This review covers the pros and cons of the Tamron 24-70mm f/2.8 VC, including its biggest feature: image stabilization. Being the only 24-70mm f/2.8 lens to have stabilization (Vibration Compensation in Tamron parlance), this lens is a pretty big deal. It’s also significantly cheaper than its Canon and Nikon OEM counterparts, thus almost begging the question: “is this lens too good to be true?”
That’s what I wondered when I first purchased this lens. I had previously purchased the Nikon 24-70mm f/2.8, and returned it after a few weeks of use because I was disappointed by its performance versus its cost. (Perhaps my Nikon 14-24mm f/2.8 had created unrealistic expectations?) It’s not that there was anything wrong with the Nikon 24-70mm f/2.8, but for its price, it was sort of a blah lens. Sure, it produced some really sharp photos and as a mid-range walk-around zoom it covered arguably the most important focal range, but I just didn’t feel like the lens had any tricks up its sleeve.
With that very subjective description, now is probably a good time to mention that this is a “real world” review, meaning that it’s based on my use of the lens in the regular course of taking photos in the field and how I felt about it as a result. It’s not based on arbitrary photos in a sterile lab–because no real photographer is out there shooting lab charts for fun or for clients. As an actual photographer taking real photos, I see more value in how the lens performs during ordinary shooting, and how edited photos from it look. If you want to stare at a bunch of photos of sharpness and color charts cropped to 100%, this is the wrong review for you.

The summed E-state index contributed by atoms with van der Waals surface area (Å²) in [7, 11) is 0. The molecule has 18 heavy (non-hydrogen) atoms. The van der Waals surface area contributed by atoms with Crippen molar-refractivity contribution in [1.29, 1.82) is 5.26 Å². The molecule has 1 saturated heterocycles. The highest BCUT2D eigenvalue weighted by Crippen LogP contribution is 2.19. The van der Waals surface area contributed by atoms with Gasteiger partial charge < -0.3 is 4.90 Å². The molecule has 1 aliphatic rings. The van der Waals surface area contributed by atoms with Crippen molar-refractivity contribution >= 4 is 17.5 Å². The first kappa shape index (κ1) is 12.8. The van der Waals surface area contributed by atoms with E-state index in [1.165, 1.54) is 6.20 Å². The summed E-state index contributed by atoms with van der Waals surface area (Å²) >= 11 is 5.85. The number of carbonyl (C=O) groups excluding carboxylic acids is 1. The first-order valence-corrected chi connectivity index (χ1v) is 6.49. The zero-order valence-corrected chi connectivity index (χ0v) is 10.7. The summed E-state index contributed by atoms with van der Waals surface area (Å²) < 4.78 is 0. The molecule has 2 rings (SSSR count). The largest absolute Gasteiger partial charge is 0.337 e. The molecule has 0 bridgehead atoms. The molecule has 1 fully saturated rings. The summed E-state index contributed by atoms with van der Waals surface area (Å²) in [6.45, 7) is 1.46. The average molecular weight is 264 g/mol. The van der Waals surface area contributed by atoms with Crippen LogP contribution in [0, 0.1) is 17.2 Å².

Anyway…after returning the Nikon, I decided to buy the Tamron. The 24-70mm is a lens most full frame photographers should have in their bag, and I was intrigued by the image stabilization. Plus, I figured if it was going to be a boring lens, I might as well ‘downgrade’ and save a bit of money. I knew I would end up needing this focal range, anyway.
Fortunately, it turned out not to be the boring lens I was expecting…
It not being boring is almost completely the result of the image stabilization. I shoot in a lot of low-light situations where tripods just aren’t feasible, so getting a couple extra stops from image stabilization is huge. Often in the Disney theme parks, using a tripod in low light is impractical or flat out not allowed (as is the case at Tokyo Disney Resort). I could not use a tripod for the above photo, but I was able to shoot a .5 second exposure handheld for a reasonably sharp photo. This allowed me to keep the ISO lower, which gave me more latitude during post-processing.
I’ve been able to walk away with keepers at 1+ second second handheld exposure times, which amounts to around 4 stops of image stabilization. This won’t matter to everyone, but for me it is huge. If this does matter to you, right out of the gate, the Tamron 24-70mm f/2.8 VC has a significant advantage over the OEM Nikon and Canon lenses.
In addition to nighttime when I’m without a tripod, I’ve found this especially useful at sunset when I don’t want to use a tripod. I know, I know, you should always use a tripod at sunset, but I prefer the agility of shooting without one, which allows me to bounce from spot-to-spot, chasing the light and going for a higher quantity of shots. With the image stabilization, I often drop down to about 1/10th of a second, fire off two bracketed sets of shots (the second just in case there was an issue with the first set) and go on my way. The image stabilization of the Tamron 24-70mm f/2.8 VC allows me to spend less than 30 seconds in a single spot, as opposed to ~5 minutes if I had to setup and take-down a tripod in each location.
Where the Tamron 24-70mm f/2.8 loses a bit of its advantage over the other 24-70mm lenses (or the Nikon, at least), is in terms of bokeh. Even at 70mm and f/2.8, I would only describe the bokeh with this lens as okay. In fairness, the bokeh isn’t great on any of these lenses. That’s the nature of the beast. The focal length is not long enough on the mid-range walk-around zooms and the aperture is not wide enough to ever give something truly buttery.